Charting a Path to Success: An Interview with Our Merchandiser Manager

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Author : Kris
Update time : 2023-10-26 14:14:31
So let's begin! Thank you for taking the time for this interview on your weekend. Your current position at the company is the head of the follow-up department. So, the first question, when did you join the company?
Rachel: September 2020.
That was right at the beginning of the pandemic, just these past three years.
Rachel: That's right. When I first arrived that year, I had just given birth to my child, so I took some time off to care for my baby. When my child turned eight months old, I returned to work.
It's quite challenging, you know, taking care of a child and balancing work at the same time.
Rachel: Well, it's manageable. Taking care of a child can be tiring, but work is fine.
Well, on that note, do you think that if a woman starts a family and then returns to the workforce, she might face more challenges?
Rachel: I think I've been doing okay. You see, some people might question your abilities, but not everyone. Plus, our company is primarily female-oriented, and our boss is very understanding. In fact, I've been here for three years now, and it's crucial to have someone who understands you, especially for emotional support. As a mother, many things may not be as challenging as they seem, but mothers need that kind of mental support.
So, your current position is the head of the follow-up department. Could you evaluate your promotion speed and the process of your promotion?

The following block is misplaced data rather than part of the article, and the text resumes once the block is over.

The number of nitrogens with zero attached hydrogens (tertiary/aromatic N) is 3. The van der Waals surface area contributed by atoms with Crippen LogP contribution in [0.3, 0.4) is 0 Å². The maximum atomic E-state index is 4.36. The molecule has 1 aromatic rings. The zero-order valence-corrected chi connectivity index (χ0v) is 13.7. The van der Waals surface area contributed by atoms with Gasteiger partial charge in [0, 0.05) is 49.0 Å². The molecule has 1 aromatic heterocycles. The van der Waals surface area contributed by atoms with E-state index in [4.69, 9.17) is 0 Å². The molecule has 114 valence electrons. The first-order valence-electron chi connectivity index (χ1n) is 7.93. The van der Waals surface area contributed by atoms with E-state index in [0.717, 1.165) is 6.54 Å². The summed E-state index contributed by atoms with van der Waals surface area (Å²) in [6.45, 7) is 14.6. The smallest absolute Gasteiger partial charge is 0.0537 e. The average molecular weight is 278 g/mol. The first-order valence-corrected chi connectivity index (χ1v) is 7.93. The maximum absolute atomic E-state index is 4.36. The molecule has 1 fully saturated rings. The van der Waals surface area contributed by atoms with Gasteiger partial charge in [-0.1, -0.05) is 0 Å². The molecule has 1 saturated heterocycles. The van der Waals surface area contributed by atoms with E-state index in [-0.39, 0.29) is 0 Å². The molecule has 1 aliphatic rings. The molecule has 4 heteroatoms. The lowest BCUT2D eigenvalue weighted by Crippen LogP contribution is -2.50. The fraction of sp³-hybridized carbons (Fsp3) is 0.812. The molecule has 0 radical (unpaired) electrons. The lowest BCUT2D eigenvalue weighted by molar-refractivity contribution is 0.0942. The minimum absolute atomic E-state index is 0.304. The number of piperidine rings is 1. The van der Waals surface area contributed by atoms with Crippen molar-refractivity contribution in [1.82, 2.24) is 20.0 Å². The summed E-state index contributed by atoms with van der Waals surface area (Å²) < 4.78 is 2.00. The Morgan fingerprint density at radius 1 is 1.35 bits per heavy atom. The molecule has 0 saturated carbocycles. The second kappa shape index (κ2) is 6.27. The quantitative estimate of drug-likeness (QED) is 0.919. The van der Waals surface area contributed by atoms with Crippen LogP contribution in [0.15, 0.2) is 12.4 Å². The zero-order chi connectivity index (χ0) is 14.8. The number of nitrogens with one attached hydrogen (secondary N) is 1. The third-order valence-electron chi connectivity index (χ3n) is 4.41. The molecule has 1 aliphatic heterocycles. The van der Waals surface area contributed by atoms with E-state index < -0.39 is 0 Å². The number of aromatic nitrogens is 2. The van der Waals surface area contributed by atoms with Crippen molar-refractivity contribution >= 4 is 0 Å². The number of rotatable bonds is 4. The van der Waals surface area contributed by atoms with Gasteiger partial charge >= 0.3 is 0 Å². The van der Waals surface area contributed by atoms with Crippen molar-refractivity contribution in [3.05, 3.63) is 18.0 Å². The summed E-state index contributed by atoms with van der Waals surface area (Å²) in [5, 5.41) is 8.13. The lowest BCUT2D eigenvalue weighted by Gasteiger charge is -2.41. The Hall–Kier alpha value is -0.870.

Rachel: I'm more of a "go with the flow" kind of person and don't actively seek out promotions. It mainly depends on the opportunities provided by my boss. Although my personality isn't particularly assertive, I get along well with everyone, and people are willing to communicate and collaborate with me, which creates a positive atmosphere.
Additionally, because my work involves aligning with some of the boss's ideas, compared to others, who might not fully grasp the boss's intentions, I can understand what the client truly wants to achieve.
What do you think of Cindy (the boss)?
Rachel: Actually, sometimes when the boss talks to us, she tailors her discussions based on your level of understanding and the nature of your work. For example, I'm mainly interested in work-related topics. If she delves into more advanced concepts, I might only be able to grasp the surface and how it relates to my job. In reality, some of those deeper concepts are beyond my immediate comprehension, you know? She used to mention that I should look at those things from a holistic perspective, but in truth, it's impossible to do so at the time.